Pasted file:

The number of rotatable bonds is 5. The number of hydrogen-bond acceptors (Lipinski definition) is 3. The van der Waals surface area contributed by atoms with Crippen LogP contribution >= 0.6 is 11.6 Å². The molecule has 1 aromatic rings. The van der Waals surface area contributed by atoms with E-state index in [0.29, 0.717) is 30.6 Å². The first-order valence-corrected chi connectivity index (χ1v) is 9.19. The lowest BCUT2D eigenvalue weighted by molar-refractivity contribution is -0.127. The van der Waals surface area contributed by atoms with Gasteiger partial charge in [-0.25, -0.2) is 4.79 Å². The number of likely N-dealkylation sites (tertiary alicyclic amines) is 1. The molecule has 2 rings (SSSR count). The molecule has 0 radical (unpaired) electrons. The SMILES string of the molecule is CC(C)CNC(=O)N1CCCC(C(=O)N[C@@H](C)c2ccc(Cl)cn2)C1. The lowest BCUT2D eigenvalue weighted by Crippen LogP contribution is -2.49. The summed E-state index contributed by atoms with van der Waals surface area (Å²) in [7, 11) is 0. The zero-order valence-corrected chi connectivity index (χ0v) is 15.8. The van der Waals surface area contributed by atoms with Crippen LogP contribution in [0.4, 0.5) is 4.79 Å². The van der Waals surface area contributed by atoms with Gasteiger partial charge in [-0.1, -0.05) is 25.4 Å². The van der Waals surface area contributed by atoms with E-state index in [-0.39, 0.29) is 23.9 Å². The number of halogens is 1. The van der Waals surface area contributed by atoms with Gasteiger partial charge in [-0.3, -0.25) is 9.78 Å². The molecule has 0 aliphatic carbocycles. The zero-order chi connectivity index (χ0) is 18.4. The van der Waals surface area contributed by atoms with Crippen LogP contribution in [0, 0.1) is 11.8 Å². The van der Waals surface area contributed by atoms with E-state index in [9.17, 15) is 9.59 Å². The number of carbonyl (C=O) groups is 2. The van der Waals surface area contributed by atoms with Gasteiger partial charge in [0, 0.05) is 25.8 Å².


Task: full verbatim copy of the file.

The number of rotatable bonds is 5. The number of hydrogen-bond acceptors (Lipinski definition) is 3. The van der Waals surface area contributed by atoms with Crippen LogP contribution >= 0.6 is 11.6 Å². The molecule has 1 aromatic rings. The van der Waals surface area contributed by atoms with E-state index in [0.29, 0.717) is 30.6 Å². The first-order valence-corrected chi connectivity index (χ1v) is 9.19. The lowest BCUT2D eigenvalue weighted by molar-refractivity contribution is -0.127. The van der Waals surface area contributed by atoms with Gasteiger partial charge in [-0.25, -0.2) is 4.79 Å². The number of likely N-dealkylation sites (tertiary alicyclic amines) is 1. The molecule has 2 rings (SSSR count). The molecule has 0 radical (unpaired) electrons. The SMILES string of the molecule is CC(C)CNC(=O)N1CCCC(C(=O)N[C@@H](C)c2ccc(Cl)cn2)C1. The lowest BCUT2D eigenvalue weighted by Crippen LogP contribution is -2.49. The summed E-state index contributed by atoms with van der Waals surface area (Å²) in [7, 11) is 0. The zero-order valence-corrected chi connectivity index (χ0v) is 15.8. The van der Waals surface area contributed by atoms with Crippen LogP contribution in [0.4, 0.5) is 4.79 Å². The van der Waals surface area contributed by atoms with Gasteiger partial charge in [-0.1, -0.05) is 25.4 Å². The van der Waals surface area contributed by atoms with E-state index in [-0.39, 0.29) is 23.9 Å². The number of halogens is 1. The van der Waals surface area contributed by atoms with Gasteiger partial charge in [-0.3, -0.25) is 9.78 Å². The molecule has 0 aliphatic carbocycles. The zero-order chi connectivity index (χ0) is 18.4. The van der Waals surface area contributed by atoms with Crippen LogP contribution in [0, 0.1) is 11.8 Å². The van der Waals surface area contributed by atoms with E-state index in [9.17, 15) is 9.59 Å². The number of carbonyl (C=O) groups is 2. The van der Waals surface area contributed by atoms with Gasteiger partial charge in [0, 0.05) is 25.8 Å².